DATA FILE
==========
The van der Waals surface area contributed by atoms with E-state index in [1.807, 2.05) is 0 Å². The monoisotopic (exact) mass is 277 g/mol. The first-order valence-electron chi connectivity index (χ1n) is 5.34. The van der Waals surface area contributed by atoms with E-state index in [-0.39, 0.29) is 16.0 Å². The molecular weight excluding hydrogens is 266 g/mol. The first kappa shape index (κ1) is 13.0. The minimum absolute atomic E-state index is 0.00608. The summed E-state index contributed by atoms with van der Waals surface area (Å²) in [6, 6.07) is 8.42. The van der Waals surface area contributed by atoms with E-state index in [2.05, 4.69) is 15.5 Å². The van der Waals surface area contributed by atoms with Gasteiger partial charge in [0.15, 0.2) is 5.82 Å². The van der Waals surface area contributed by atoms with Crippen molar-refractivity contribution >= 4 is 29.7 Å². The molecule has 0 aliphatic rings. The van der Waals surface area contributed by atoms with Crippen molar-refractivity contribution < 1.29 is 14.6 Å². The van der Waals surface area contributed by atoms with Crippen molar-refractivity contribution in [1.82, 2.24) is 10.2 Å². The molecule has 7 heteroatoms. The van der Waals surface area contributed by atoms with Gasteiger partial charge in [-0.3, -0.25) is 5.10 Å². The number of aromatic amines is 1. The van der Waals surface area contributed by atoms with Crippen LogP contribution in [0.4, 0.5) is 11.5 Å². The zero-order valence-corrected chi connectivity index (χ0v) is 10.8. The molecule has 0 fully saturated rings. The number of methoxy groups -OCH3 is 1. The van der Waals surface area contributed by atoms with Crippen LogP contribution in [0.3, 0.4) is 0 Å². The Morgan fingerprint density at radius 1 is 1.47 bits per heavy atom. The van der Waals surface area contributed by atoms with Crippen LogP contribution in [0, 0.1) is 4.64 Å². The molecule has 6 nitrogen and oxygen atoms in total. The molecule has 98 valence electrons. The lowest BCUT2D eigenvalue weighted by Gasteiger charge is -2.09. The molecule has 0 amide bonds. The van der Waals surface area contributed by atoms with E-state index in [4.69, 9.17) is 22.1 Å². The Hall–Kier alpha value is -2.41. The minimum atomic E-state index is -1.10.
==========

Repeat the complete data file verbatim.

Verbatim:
The van der Waals surface area contributed by atoms with E-state index in [1.807, 2.05) is 0 Å². The monoisotopic (exact) mass is 277 g/mol. The first-order valence-electron chi connectivity index (χ1n) is 5.34. The van der Waals surface area contributed by atoms with E-state index in [-0.39, 0.29) is 16.0 Å². The molecular weight excluding hydrogens is 266 g/mol. The first kappa shape index (κ1) is 13.0. The minimum absolute atomic E-state index is 0.00608. The summed E-state index contributed by atoms with van der Waals surface area (Å²) in [6, 6.07) is 8.42. The van der Waals surface area contributed by atoms with E-state index in [2.05, 4.69) is 15.5 Å². The van der Waals surface area contributed by atoms with Gasteiger partial charge in [0.15, 0.2) is 5.82 Å². The van der Waals surface area contributed by atoms with Crippen molar-refractivity contribution >= 4 is 29.7 Å². The molecule has 0 aliphatic rings. The van der Waals surface area contributed by atoms with Crippen molar-refractivity contribution < 1.29 is 14.6 Å². The van der Waals surface area contributed by atoms with Crippen molar-refractivity contribution in [1.82, 2.24) is 10.2 Å². The molecule has 7 heteroatoms. The van der Waals surface area contributed by atoms with Gasteiger partial charge in [-0.3, -0.25) is 5.10 Å². The number of aromatic amines is 1. The van der Waals surface area contributed by atoms with Crippen LogP contribution in [0.4, 0.5) is 11.5 Å². The zero-order valence-corrected chi connectivity index (χ0v) is 10.8. The molecule has 0 fully saturated rings. The number of methoxy groups -OCH3 is 1. The van der Waals surface area contributed by atoms with Crippen LogP contribution in [0.3, 0.4) is 0 Å². The Morgan fingerprint density at radius 1 is 1.47 bits per heavy atom. The van der Waals surface area contributed by atoms with Crippen LogP contribution in [0, 0.1) is 4.64 Å². The molecule has 6 nitrogen and oxygen atoms in total. The molecule has 98 valence electrons. The lowest BCUT2D eigenvalue weighted by Gasteiger charge is -2.09. The molecule has 0 amide bonds. The van der Waals surface area contributed by atoms with E-state index in [4.69, 9.17) is 22.1 Å². The Hall–Kier alpha value is -2.41. The minimum atomic E-state index is -1.10.